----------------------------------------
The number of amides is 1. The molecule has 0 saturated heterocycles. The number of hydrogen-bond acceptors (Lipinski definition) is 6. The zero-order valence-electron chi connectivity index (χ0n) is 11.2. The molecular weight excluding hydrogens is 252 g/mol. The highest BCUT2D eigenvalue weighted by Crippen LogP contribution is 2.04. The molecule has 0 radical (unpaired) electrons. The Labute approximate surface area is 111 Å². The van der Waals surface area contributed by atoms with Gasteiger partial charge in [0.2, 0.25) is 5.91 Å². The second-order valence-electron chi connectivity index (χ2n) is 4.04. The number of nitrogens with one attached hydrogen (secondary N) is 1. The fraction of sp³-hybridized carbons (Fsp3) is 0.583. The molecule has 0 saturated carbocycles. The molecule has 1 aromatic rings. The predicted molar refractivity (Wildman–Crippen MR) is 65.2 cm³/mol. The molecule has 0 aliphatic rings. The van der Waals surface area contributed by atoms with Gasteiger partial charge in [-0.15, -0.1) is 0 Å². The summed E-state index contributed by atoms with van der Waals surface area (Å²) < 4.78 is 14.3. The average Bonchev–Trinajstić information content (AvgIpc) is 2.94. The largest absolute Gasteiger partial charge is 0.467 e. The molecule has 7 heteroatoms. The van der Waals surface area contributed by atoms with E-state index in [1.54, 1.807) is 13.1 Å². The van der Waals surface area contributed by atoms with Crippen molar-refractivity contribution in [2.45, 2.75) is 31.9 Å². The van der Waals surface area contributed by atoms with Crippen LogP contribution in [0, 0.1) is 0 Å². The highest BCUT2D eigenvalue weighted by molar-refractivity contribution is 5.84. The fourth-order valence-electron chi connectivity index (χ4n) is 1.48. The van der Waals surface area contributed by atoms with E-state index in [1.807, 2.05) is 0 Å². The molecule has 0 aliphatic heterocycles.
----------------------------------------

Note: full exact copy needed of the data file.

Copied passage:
The number of amides is 1. The molecule has 0 saturated heterocycles. The number of hydrogen-bond acceptors (Lipinski definition) is 6. The zero-order valence-electron chi connectivity index (χ0n) is 11.2. The molecular weight excluding hydrogens is 252 g/mol. The highest BCUT2D eigenvalue weighted by Crippen LogP contribution is 2.04. The molecule has 0 radical (unpaired) electrons. The Labute approximate surface area is 111 Å². The van der Waals surface area contributed by atoms with Gasteiger partial charge in [0.2, 0.25) is 5.91 Å². The second-order valence-electron chi connectivity index (χ2n) is 4.04. The number of nitrogens with one attached hydrogen (secondary N) is 1. The fraction of sp³-hybridized carbons (Fsp3) is 0.583. The molecule has 0 saturated carbocycles. The molecule has 1 aromatic rings. The predicted molar refractivity (Wildman–Crippen MR) is 65.2 cm³/mol. The molecule has 0 aliphatic rings. The van der Waals surface area contributed by atoms with Gasteiger partial charge in [-0.15, -0.1) is 0 Å². The summed E-state index contributed by atoms with van der Waals surface area (Å²) < 4.78 is 14.3. The average Bonchev–Trinajstić information content (AvgIpc) is 2.94. The largest absolute Gasteiger partial charge is 0.467 e. The molecule has 7 heteroatoms. The van der Waals surface area contributed by atoms with E-state index in [1.54, 1.807) is 13.1 Å². The van der Waals surface area contributed by atoms with Crippen molar-refractivity contribution in [2.45, 2.75) is 31.9 Å². The van der Waals surface area contributed by atoms with Crippen LogP contribution in [0, 0.1) is 0 Å². The highest BCUT2D eigenvalue weighted by molar-refractivity contribution is 5.84. The fourth-order valence-electron chi connectivity index (χ4n) is 1.48. The van der Waals surface area contributed by atoms with E-state index in [1.807, 2.05) is 0 Å². The molecule has 0 aliphatic heterocycles.